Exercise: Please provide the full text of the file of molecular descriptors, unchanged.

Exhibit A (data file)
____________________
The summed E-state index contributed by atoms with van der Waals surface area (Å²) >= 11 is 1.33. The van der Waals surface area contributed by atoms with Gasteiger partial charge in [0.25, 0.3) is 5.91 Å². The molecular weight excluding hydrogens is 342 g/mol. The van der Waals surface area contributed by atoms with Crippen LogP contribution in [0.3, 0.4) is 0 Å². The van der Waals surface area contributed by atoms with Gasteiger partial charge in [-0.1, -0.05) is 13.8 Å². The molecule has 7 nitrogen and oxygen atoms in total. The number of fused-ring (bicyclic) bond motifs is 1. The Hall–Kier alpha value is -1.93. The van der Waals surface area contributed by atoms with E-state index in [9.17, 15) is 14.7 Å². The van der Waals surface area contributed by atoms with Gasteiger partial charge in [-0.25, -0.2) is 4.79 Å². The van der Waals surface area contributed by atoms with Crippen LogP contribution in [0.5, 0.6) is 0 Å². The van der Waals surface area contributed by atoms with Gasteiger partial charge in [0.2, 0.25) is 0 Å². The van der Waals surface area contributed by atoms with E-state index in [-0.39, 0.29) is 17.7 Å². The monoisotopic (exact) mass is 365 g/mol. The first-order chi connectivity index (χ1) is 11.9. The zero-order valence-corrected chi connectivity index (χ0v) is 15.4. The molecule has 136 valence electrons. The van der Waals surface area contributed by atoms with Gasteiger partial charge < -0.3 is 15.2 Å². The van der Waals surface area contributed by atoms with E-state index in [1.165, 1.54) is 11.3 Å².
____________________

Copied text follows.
The summed E-state index contributed by atoms with van der Waals surface area (Å²) >= 11 is 1.33. The van der Waals surface area contributed by atoms with Gasteiger partial charge in [0.25, 0.3) is 5.91 Å². The molecular weight excluding hydrogens is 342 g/mol. The van der Waals surface area contributed by atoms with Crippen LogP contribution in [0.3, 0.4) is 0 Å². The van der Waals surface area contributed by atoms with Gasteiger partial charge in [-0.1, -0.05) is 13.8 Å². The molecule has 7 nitrogen and oxygen atoms in total. The number of fused-ring (bicyclic) bond motifs is 1. The Hall–Kier alpha value is -1.93. The van der Waals surface area contributed by atoms with E-state index in [9.17, 15) is 14.7 Å². The van der Waals surface area contributed by atoms with Gasteiger partial charge in [-0.25, -0.2) is 4.79 Å². The van der Waals surface area contributed by atoms with Crippen LogP contribution in [0.5, 0.6) is 0 Å². The van der Waals surface area contributed by atoms with Gasteiger partial charge in [0.2, 0.25) is 0 Å². The van der Waals surface area contributed by atoms with E-state index in [-0.39, 0.29) is 17.7 Å². The monoisotopic (exact) mass is 365 g/mol. The first-order chi connectivity index (χ1) is 11.9. The zero-order valence-corrected chi connectivity index (χ0v) is 15.4. The molecule has 136 valence electrons. The van der Waals surface area contributed by atoms with Gasteiger partial charge < -0.3 is 15.2 Å². The van der Waals surface area contributed by atoms with E-state index in [1.165, 1.54) is 11.3 Å².